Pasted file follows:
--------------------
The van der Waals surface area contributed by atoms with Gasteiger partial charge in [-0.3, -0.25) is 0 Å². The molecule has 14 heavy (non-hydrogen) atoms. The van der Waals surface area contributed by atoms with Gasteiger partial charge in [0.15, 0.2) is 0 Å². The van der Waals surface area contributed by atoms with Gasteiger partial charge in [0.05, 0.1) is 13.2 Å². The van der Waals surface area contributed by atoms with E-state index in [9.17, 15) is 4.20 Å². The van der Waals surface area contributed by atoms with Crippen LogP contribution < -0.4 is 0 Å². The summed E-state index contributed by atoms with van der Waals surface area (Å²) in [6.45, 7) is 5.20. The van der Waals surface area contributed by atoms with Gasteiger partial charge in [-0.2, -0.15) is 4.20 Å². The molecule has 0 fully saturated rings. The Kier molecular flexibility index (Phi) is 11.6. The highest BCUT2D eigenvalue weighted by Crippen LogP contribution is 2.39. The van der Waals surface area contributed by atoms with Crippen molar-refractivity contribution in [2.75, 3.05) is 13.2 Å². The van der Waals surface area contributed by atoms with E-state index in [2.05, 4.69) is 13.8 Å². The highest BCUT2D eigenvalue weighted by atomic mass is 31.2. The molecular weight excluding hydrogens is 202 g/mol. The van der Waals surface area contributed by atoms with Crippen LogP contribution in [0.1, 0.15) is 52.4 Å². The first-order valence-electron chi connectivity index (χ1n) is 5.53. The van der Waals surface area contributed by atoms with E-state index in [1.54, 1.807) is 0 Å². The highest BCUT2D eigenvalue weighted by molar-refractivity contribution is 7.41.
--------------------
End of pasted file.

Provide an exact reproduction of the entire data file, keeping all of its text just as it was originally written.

The van der Waals surface area contributed by atoms with Gasteiger partial charge in [-0.3, -0.25) is 0 Å². The molecule has 14 heavy (non-hydrogen) atoms. The van der Waals surface area contributed by atoms with Gasteiger partial charge in [0.15, 0.2) is 0 Å². The van der Waals surface area contributed by atoms with Gasteiger partial charge in [0.05, 0.1) is 13.2 Å². The van der Waals surface area contributed by atoms with E-state index in [9.17, 15) is 4.20 Å². The van der Waals surface area contributed by atoms with Crippen LogP contribution < -0.4 is 0 Å². The summed E-state index contributed by atoms with van der Waals surface area (Å²) in [6.45, 7) is 5.20. The van der Waals surface area contributed by atoms with Gasteiger partial charge in [-0.2, -0.15) is 4.20 Å². The molecule has 0 fully saturated rings. The Kier molecular flexibility index (Phi) is 11.6. The highest BCUT2D eigenvalue weighted by Crippen LogP contribution is 2.39. The van der Waals surface area contributed by atoms with Crippen molar-refractivity contribution in [2.75, 3.05) is 13.2 Å². The van der Waals surface area contributed by atoms with E-state index in [2.05, 4.69) is 13.8 Å². The highest BCUT2D eigenvalue weighted by atomic mass is 31.2. The molecular weight excluding hydrogens is 202 g/mol. The van der Waals surface area contributed by atoms with Crippen LogP contribution in [0.1, 0.15) is 52.4 Å². The first-order valence-electron chi connectivity index (χ1n) is 5.53. The van der Waals surface area contributed by atoms with E-state index in [1.54, 1.807) is 0 Å². The highest BCUT2D eigenvalue weighted by molar-refractivity contribution is 7.41.